A registered design protects the appearance of a product – what you see when you look at it, i.e. shape, configuration, pattern or ornament. The features on the finished article must appeal to, and be judged solely by, the eye. It is not a substitute for a patent, since it cannot be used to protect principles of construction or wholly functional inventions that do not appeal to the eye in any way.
To be registrable, a design must not have been publicised in any way, or sold, or be similar to a design which is already known in New Zealand.
Ideally, you should keep your design completely secret until you have filed an application for registration. However, if this is not feasible, for example you need to get estimates for the cost of materials or for making dies, you can protect yourself by making a confidential disclosure of the design. To do this, ask the person or company to whom you are disclosing the design to sign a Non-disclosure/Secrecy Agreement.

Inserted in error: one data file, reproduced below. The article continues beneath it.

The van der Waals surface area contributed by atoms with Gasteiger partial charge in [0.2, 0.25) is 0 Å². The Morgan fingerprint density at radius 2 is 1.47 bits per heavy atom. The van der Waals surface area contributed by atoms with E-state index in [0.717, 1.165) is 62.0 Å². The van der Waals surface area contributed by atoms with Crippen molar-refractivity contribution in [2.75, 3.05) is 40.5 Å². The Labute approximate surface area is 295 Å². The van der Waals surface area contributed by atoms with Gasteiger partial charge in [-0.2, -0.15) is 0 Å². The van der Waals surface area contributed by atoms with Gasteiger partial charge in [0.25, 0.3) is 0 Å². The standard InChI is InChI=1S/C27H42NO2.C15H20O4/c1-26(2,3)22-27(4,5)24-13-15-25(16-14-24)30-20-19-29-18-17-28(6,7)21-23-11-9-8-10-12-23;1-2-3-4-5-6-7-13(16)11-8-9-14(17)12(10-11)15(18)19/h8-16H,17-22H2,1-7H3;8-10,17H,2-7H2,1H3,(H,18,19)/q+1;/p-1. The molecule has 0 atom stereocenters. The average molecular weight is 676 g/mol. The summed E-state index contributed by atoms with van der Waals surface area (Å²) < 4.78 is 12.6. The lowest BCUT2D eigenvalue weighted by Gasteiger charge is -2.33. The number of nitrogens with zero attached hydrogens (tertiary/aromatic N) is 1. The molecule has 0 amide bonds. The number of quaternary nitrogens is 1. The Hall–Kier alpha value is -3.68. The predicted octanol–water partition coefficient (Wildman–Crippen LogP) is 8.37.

A New Zealand registered design lasts for 15 years from the date of filing the application, subject to the payment of renewal fees on the 5th and 10th anniversaries.
The scope of design protection varies from country to country. However, that the design has not been published or used before the application is filed is a standard requirement.
For most countries, a registered design application filed within six months of the New Zealand application date can claim priority from the New Zealand application under the Convention. This means that the overseas application takes the priority date of the New Zealand application.